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Improve Diversion for Youth with Behavioral Health Disorders
by SUSAN RICHARDSON

Will yours be one of five states selected to receive expert technical assistance to help young people? You won't know if you don't apply.

Applications are being accepted for Improving Diversion Policies and Programs for Justice-Involved Youth with Behavioral Health Disorders: An Integrated Policy Academy-Action Network Initiative, made possible with support from the Substance Abuse and Mental Health Services Administration and the John D. and Catherine T. MacArthur Foundation.

Selected states will convene core teams of senior-level officials at the state and local levels to implement a school-based or probation-intake diversion program for youth with behavioral health disorders. This work will emphasize:

  • Decreasing the unnecessary involvement of youth with behavioral health problems in the justice system
  • Using research-based screening and assessment practices
  • Recognizing the important role of evidence-based and trauma-informed practice and treatment
  • Increasing collaboration among stakeholders to facilitate access to community treatment and services
  • Reducing the overrepresentation of youth of color in the juvenile justice system

The full announcement and application materials are available for download at www.ncmhjj.com. Applications will be accepted through Friday, February 28, 2014. 


OJJDP Relaunches Updated Model Programs Guide
by DAVID BACKES

The Office of Juvenile Justice and Delinquency Prevention (OJJDP) has relaunched its Model Programs Guide (MPG), an online resource of more than 180 evidence-based prevention, intervention, and reentry programs for juvenile justice practitioners, policymakers, and communities.

MPG now uses the Office of Justice Programs’ CrimeSolutions.gov program review process and includes programs addressing a variety of topics, including child victimization, substance abuse, youth violence, mental health and trauma, and gang activity. In addition to providing program profiles, MPG offers information on program implementation, literature reviews, and resource links. Via the website:

The Office of Juvenile Justice and Delinquency Prevention’s (OJJDP’s) Model Programs Guide (MPG) contains information about evidence-based juvenile justice and youth prevention, intervention, and reentry programs. It is a resource for practitioners and communities about what works, what is promising, and what does not work in juvenile justice, delinquency prevention, and child protection and safety.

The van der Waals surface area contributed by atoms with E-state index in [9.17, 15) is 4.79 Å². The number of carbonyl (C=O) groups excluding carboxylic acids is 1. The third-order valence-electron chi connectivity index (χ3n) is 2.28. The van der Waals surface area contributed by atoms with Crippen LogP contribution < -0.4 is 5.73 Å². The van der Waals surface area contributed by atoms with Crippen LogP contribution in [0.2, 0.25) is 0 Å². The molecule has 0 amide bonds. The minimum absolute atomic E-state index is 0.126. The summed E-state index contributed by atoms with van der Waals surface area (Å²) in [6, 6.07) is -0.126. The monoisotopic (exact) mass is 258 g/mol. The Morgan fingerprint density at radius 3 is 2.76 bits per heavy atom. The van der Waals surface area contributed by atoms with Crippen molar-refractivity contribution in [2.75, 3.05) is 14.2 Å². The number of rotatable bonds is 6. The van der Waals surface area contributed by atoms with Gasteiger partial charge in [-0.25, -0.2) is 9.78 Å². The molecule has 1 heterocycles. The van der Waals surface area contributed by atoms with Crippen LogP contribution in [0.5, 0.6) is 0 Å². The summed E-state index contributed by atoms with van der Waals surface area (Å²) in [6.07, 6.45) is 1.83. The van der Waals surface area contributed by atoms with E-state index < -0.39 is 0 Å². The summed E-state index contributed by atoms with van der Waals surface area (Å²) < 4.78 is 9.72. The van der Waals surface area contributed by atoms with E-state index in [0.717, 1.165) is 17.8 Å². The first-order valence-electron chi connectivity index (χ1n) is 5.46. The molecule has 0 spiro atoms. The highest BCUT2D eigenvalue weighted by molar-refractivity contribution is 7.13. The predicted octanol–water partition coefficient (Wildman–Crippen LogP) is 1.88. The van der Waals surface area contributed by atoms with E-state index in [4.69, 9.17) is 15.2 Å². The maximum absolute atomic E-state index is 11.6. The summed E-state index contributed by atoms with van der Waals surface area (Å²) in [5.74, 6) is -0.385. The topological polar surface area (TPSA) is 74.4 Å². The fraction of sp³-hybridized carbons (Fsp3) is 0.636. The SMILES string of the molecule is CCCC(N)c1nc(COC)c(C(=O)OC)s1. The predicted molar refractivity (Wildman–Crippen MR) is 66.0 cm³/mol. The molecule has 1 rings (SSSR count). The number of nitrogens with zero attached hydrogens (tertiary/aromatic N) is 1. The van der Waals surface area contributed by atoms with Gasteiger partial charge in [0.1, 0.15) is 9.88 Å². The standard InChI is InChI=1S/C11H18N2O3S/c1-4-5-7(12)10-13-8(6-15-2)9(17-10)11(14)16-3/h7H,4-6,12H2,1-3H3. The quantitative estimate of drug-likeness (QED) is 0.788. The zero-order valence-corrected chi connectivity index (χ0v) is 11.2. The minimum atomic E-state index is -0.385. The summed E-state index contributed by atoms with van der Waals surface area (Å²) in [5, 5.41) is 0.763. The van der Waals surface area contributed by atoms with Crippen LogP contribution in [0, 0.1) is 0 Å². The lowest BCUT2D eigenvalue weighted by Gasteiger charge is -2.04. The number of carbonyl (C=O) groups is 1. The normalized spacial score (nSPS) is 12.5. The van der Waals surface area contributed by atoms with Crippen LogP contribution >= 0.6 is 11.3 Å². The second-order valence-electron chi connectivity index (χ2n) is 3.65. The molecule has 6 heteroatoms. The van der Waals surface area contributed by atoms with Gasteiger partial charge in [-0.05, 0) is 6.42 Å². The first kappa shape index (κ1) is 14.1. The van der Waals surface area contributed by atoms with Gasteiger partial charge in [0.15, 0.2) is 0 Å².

MPG uses expert study reviewers and CrimeSolutions.gov’s program review process, scoring instrument, and evidence ratings. The two sites also share a common database of juvenile-related programs.


New Webinar Series, Girls Matter!, Addresses Adolescent Girls’ Behavioral Health
by DAVID BACKES

It's no secret that adolescence is a time of transition with unique challenges and pressures for both girls and boys. The Girls Matter! webinar series aims to turn the attention to how these challenges and pressures affect adolescent girls. One in four adolescent girls experiences a behavioral health problem, but research shows a gap in services, support, and important behavioral health care for adolescent girls—the very tools that help girls successfully transition into adulthood.

The Substance Abuse and Mental Health Services Administration (SAMHSA) is launching Girls Matter! in an effort to bridge the gap between services, support and health care for adolescent girls with behavioral problems by providing professionals with information about the critical needs of girls today. The six-part series features professionals from multiple fields and specialties who share a passion for helping teen girls thrive. Continuing Education Hours NAADAC and NBCC CEHs are available through the ATTC Network Coordinating Office.


Tribal Juvenile Justice Outdated; News Roundup
by DAVID BACKES

Juvenile Justice Reform

  • Big Difference Between Juvenile, Adult Courts (DailyHerald.com)
    If the teenager accused of stabbing to death her 11-year-old half-sister is charged as a juvenile and eventually found guilty, she could serve as little as seven years in detention. If she's charged with murder as an adult and convicted, she could serve as many as 60. That's just one of the differences in how the rules can differ for young people accused of serious crimes.
  • Tribal Juvenile Justice Outdated (DurangoHerald.com)
    Although Native Americans make up little more than 1 percent of the nation’s population, a 10-year study found that at any given time, 43 percent to 60 percent of juveniles held in federal custody were Native Americans, a wildly disproportionate number.
  • Center for Health Program Management Announces Implementation of $4.5 Million Initiative to Transform California's Juvenile Justice Systems (SacBee.com)
    he Center for Health Program Management, and funding partners Sierra Health Foundation, The California Endowment and The California Wellness Foundation announced that $1.6 million in grant funding has been awarded to four counties to implement an innovative approach to juvenile justice reform known as the Positive Youth Justice Initiative.

Status Offending Youth: Report Stresses Assistance Over Prosecution
by SUSAN RICHARDSON

The Vera Institute of Justice Status Offense Reform Center recently released From Courts to Communities: The Right Response to Truancy, Running Away and Other Status Offenses, a white paper emphasizing assistance over prosecution for status offending youth. 

According to Vera, "Youth who run away from home, routinely skip school, and engage in other risky behaviors that are prohibited precisely because of their young age, are acting out in ways that should concern the adults in their lives. They need appropriate attention—but not from the juvenile justice system."

To avoid deeper involvement in the system, Vera suggests an effective community-based response that features: